The surprise layoff announcements of Amazon (AMZN) and Salesforce (CRM) kicking off in 2023 may not make their battered stocks a big buy just yet.
As veteran tech watcher Paul Meeks explains on Yahoo Finance Live (video above): “So they put their bloodshed out, whether it’s operational costs that include trimming more heads or not, and then they’re in a situation where they can’t lower their street earnings and EPS estimates. increase.”
Meeks said the layoffs were “bad for employees, but good for investors,” after seeing brutal double-digit loss rates for Apple and others in 2022. He said several convergence factors are needed to make tech stocks attractive. others.
“We also need clarity on when the Fed’s final rate hike will be,” the portfolio manager added. “Actually, I think it will be in the May timeframe, with inflation subdued, the last of the Federal Reserve rate hikes, and all the possible recessions reflected in tech companies’ forecasts. If it’s the most annoying thing of all, I’d feel pretty good. [about buying the stocks].”
Now, tech giants are grappling with the first aspect of Meeks’ investment theme: the part they have the most control over: cutting costs to bolster stagnant profits.
Salesforce announced Wednesday morning that it will cut 10% of its workforce, including about 7,000 employees, withdrawing some real estate and reducing office space. The company declined to comment to Yahoo Finance on the properties it is exiting or the offices it will cut.
The company estimates that it will incur costs of $1.4 billion to $2.1 billion related to this action.
In a letter to employees, Salesforce co-founder and CEO Marc Benioff said, “I’ve been thinking a lot about how we got to this moment.” , has led to this economic downturn we are facing, and I am responsible for it.”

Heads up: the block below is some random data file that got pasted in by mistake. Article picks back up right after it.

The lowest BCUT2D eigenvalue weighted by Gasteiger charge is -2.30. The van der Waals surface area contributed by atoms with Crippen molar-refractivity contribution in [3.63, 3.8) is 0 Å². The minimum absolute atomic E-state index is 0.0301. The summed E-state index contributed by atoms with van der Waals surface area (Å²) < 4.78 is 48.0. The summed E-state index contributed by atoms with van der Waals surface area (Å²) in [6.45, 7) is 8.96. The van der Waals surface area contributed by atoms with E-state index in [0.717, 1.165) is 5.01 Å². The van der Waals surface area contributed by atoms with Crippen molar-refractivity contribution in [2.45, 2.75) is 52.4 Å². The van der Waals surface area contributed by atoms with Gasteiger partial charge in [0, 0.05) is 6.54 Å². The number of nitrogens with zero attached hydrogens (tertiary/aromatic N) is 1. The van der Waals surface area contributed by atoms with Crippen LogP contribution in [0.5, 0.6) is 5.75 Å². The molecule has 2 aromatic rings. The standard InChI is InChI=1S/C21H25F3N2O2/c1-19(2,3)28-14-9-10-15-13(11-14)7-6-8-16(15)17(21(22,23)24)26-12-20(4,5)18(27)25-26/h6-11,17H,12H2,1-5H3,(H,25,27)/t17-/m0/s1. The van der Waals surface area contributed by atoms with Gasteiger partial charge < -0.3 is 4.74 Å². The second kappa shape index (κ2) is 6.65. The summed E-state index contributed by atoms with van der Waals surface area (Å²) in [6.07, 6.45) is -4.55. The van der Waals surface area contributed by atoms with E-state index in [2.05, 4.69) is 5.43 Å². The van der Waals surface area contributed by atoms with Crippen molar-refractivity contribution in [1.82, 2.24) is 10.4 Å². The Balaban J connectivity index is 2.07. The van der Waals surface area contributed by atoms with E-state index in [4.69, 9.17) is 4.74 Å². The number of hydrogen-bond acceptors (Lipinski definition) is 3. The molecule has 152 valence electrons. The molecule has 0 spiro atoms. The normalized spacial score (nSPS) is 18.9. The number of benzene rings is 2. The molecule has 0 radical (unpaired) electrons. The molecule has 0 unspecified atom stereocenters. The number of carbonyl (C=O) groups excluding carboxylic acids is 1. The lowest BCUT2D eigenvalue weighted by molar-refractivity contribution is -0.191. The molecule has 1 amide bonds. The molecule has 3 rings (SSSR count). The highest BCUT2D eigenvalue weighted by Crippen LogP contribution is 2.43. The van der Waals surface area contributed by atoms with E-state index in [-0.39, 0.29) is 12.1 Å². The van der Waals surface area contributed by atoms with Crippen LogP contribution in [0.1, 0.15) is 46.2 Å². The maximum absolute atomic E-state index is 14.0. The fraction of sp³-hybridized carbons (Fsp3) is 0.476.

Investors welcomed the savings news and the stock price rose 3.5% in the session.
Amazon joined Salesforce on Wednesday night, revealing it has cut 18,000 jobs, mostly in corporate functions. A spokesperson for Amazon did not respond to a request for comment from Yahoo Finance about the fees the company will incur as a result of this operation.
“Amazon has navigated uncertain and challenging economies in the past and will continue to do so,” Amazon CEO Andy Jassy said in a letter to employees. “These changes will help us pursue long-term opportunities with a stronger cost structure. And I’m also optimistic about being resourceful and cunning. Any long-running company goes through different stages, not in massive headcount expansion mode every year.”
Amazon shares jumped in pre-market trading on Thursday as traders could get better profits later this year, as did Salesforce.
Others in the tech industry have also discovered a Jesus Christ moment on costs in recent months as sales growth slows and stock prices languish, as investors seek better profit margins. did.
Snap (SNAP) laid off 20% of its workforce in August, while Robinhood (HOOD) cut ties with 23% of its employee base in the same month. In November, Meta announced it would cut 11,000 employees after another weak quarter. Twitter CEO Elon Musk moved swiftly to cut 3,700 Twitter employees following the termination of a deal with his media platform Social in November.
Meeks estimates that the tech industry will have eliminated an estimated 300,000 jobs in 2022 alone. Additionally, Meeks believes companies like Amazon and Salesforce have yet to cut costs to appease Wall Street.
“I think there will be more layoffs,” Meeks said, adding, “These companies have probably grown bloated over the last few years, so I expect the cuts to continue.”
Brian Sotzi general editor, Yahoo Finance anchorFollow Sozzi on Twitter @BrianSozzi and LinkedIn.
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